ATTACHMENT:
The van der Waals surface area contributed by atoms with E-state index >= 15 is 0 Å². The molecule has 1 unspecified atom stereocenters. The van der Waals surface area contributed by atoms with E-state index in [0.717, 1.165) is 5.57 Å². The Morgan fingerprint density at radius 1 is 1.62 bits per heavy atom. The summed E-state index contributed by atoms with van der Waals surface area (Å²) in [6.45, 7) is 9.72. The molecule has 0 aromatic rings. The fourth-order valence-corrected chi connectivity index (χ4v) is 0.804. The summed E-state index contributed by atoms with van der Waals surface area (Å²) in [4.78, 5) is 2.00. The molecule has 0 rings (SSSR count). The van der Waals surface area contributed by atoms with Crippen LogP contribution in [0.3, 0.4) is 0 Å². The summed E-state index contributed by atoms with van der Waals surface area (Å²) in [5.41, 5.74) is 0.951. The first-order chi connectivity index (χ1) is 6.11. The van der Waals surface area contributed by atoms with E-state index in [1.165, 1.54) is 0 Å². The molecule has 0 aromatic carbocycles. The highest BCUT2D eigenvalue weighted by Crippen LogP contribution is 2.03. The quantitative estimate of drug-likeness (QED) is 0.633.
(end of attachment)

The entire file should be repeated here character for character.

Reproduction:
The van der Waals surface area contributed by atoms with E-state index >= 15 is 0 Å². The molecule has 1 unspecified atom stereocenters. The van der Waals surface area contributed by atoms with E-state index in [0.717, 1.165) is 5.57 Å². The Morgan fingerprint density at radius 1 is 1.62 bits per heavy atom. The summed E-state index contributed by atoms with van der Waals surface area (Å²) in [6.45, 7) is 9.72. The molecule has 0 aromatic rings. The fourth-order valence-corrected chi connectivity index (χ4v) is 0.804. The summed E-state index contributed by atoms with van der Waals surface area (Å²) in [4.78, 5) is 2.00. The molecule has 0 rings (SSSR count). The van der Waals surface area contributed by atoms with Crippen LogP contribution in [0.3, 0.4) is 0 Å². The summed E-state index contributed by atoms with van der Waals surface area (Å²) in [5.41, 5.74) is 0.951. The first-order chi connectivity index (χ1) is 6.11. The van der Waals surface area contributed by atoms with E-state index in [1.165, 1.54) is 0 Å². The molecule has 0 aromatic carbocycles. The highest BCUT2D eigenvalue weighted by Crippen LogP contribution is 2.03. The quantitative estimate of drug-likeness (QED) is 0.633.